psql -v ON_ERROR_STOP=1 --username "$POSTGRES_USER" --dbname "$POSTGRES_DB" <<-EOSQL
    CREATE DATABASE $customDatabaseName;
    CREATE USER $customUserName WITH PASSWORD 'akhd5';
    GRANT ALL PRIVILEGES ON DATABASE "$customDatabaseName" to $customUserName;

    echo "$dt - Init script is completed";

Again, in a later post we will move the database name, user name to configs, and the password to a secret in vault. You should note that when you are writing the init script, it won't get executed after the first time the PVCs are provisioned. So you when debugging you will have to make sure to delete the PVCs:

$ kubectl delete pvc postgres-db-mypostgres-3-0 && \
   kubectl delete pvc postgres-db-mypostgres-2-0 && \
   kubectl delete pvc postgres-db-mypostgres-1-0

Kubernetes Secret Management

Most apps consume secret data (e.g. API keys, database passwords etc.). We explored managing configuration in the first part of this series using configmaps. However, configmaps are meant
for storing non-sensitive configuration data because they are unencrypted at rest and usually are set by a yaml file, which would likely be checked into source control.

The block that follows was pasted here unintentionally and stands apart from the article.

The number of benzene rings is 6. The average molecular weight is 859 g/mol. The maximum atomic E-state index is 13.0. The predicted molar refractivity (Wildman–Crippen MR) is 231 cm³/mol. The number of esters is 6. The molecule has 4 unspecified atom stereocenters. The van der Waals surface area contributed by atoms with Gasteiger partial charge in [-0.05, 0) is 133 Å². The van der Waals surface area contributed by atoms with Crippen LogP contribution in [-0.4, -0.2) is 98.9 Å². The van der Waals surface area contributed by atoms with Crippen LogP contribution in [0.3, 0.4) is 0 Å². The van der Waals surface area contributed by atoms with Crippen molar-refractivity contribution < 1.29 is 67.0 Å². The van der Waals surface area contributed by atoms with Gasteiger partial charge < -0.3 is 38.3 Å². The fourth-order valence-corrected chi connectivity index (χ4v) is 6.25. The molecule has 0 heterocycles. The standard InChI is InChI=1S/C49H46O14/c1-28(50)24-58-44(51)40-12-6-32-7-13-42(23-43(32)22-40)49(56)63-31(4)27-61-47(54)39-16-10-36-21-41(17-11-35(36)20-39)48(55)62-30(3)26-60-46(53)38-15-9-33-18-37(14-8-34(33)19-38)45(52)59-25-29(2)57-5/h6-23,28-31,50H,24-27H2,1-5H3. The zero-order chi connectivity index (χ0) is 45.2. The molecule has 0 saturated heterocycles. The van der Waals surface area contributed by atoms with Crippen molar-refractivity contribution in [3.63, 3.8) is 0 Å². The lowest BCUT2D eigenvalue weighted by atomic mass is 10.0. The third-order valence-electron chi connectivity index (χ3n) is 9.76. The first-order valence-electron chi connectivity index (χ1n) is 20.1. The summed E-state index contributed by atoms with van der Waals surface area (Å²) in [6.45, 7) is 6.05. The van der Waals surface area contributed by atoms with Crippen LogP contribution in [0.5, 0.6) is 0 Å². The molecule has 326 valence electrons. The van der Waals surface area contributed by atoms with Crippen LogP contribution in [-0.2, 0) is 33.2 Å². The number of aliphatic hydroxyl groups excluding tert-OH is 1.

Continue reading "Kubernetes Secret Management"

Local Development in Kubernetes

In this second post of my Exploring Kubernetes series we're going to make our k8s development environment less onerous. The code can be found here.

There's continuing debate whether you should local k8s development at all. One camp says that you should develop on a remote cluster in order to mimic production as much as possible. While this has merits, there are two big disadvantages to remote development: cost and availability.

Continue reading "Local Development in Kubernetes"

Exploring Kubernetes

With cloud native and microservice architectures gaining traction, Kubernetes (k8s) has become the standard tool for managing deployments. But what is it, do I need it, and how do I most effectively get started with it? That's what this post aims to clarify.